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Smartphone technology can help build consumer relations

Consumers can use their smartphone to verify product authenticity, communicated with a manufacturer, and enroll in product promotion programs.

Covectra_barcode
Covectra_barcode

Smartphone technology is also employed in the Brand Loyalty and Integrity Services (BLIS) application from Covectra, formerly PharmoRx Security. Covectra (short for Covert Track and Trace) changed its name early this year, says CEO Steve Wood, to better reflect that the company’s focus isn’t limited to pharmaceutical counterfeiting and diversion.

Covectra says BLIS provides data analysis features that can be used by manufacturers and brand owners to provide increased security, monitor consumer purchase patterns, and provide brand promotional opportunities. BLIS is part of a multi-layered approach to anti-counterfeiting and diversion control. The application enables a smartphone to be used to input serialized human-readable codes unique to a unit package. Once the code is entered into the smartphone, the application checks it against Covectra's AuthentiTrack™ software platform. This platform can be used to track the product from packaging throughout the supply chain, and ultimately to the consumer. The consumer is then able to verify authenticity, communicate directly with the manufacturer, and enroll in product promotion programs.

Wood believes that pharmaceutical companies may not always know where their products go within the distribution system. “What we are doing with BLIS is providing a structure and some incentives for the patient to actually contact the pharmaceutical manufacturer and enroll as an anonymous user to get advice or counseling on the medication,” he says. “They could receive any announcements from a manufacturer about the drug, such as new side-effect information. Pharmaceutical companies offer some financial incentives to these patients to continue to use the product. Say for the next purchase, they might be able to get a coupon to save money off of a future purchase. So pharmaceutical companies could help retain consumers and help keep them from shifting to a competitive product or a generic product.”

He says BLIS products can help pharma firms monitor product returns and credits for expired products. “I had one pharmaceutical company tell me that they estimate that they lose up to $50 million per year in issuing credit for product that is either counterfeit or isn’t eligible for credit. And a main reason is that there is nothing on the package that they are able to use to authenticate that this product is coming back, and it’s a product for which they should issue credit,” he says.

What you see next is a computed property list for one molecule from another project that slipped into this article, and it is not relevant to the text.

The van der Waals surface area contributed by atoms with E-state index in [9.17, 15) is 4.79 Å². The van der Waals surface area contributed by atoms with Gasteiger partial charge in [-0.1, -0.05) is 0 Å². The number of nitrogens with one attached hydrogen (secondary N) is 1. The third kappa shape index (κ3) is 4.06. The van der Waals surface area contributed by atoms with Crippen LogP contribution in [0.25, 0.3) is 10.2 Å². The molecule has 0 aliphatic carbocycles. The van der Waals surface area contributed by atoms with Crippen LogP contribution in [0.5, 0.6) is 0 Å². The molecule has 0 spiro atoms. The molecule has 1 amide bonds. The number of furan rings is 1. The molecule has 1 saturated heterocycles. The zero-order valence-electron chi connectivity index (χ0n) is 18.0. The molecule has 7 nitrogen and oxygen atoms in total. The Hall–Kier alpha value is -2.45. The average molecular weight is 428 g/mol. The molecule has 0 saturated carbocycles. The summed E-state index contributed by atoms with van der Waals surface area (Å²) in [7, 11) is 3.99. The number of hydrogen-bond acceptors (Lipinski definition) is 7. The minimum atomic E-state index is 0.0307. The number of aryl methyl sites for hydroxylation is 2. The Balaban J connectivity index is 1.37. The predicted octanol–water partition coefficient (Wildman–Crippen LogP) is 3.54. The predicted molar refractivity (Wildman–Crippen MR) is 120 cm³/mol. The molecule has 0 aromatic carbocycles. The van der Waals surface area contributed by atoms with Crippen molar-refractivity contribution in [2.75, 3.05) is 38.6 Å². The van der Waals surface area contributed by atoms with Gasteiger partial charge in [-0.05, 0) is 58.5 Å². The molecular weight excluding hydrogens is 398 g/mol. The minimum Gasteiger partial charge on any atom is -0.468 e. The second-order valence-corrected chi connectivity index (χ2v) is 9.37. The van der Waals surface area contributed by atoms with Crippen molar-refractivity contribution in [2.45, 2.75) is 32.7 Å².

“The smartphone gives you a lot more capabilities just because of the processing power. For example, we get an iPhone application, and with an iPhone, I can type in a 10-digit serial number off of a package—or better yet, an individual inner dose within the package--to determine if it’s a legitimate product with a valid serial number. Or I can read about product history, such as where the product was made, where it was packaged, when it left the packaging facility and possibly, something about its distribution,” Wood continues.

Wood says a pharmaceutical brand owner could be able to enter that serialized number into its database and let any patient who calls in know that that product was reported as stolen, and that they can contact this toll-free number immediately. Then hopefully enough consumers would contact that company for them to gather enough data points to possibly localize somebody or some company that is selling those stolen drugs. A pharmaceutical company could not only better understand the chain of custody through the distribution chain, but also thank the consumer.”

Looking ahead, Wood says that he believes that pharmaceutical companies are going to have to change the way they do business. “Reimbursement is forcing them to lower selling prices, so it’s going to be just a lot more difficult for these companies than in the past,” he says. “Companies are getting squeezed by generics more than ever. It’s difficult to launch new products, to get products through the FDA. The products strictly in the biotech area take a long time in the development cycle. So once a product gets approved, we believe that the pharmaceutical companies are going to try to find more innovative ways to market their products and make contact with their customer base.”

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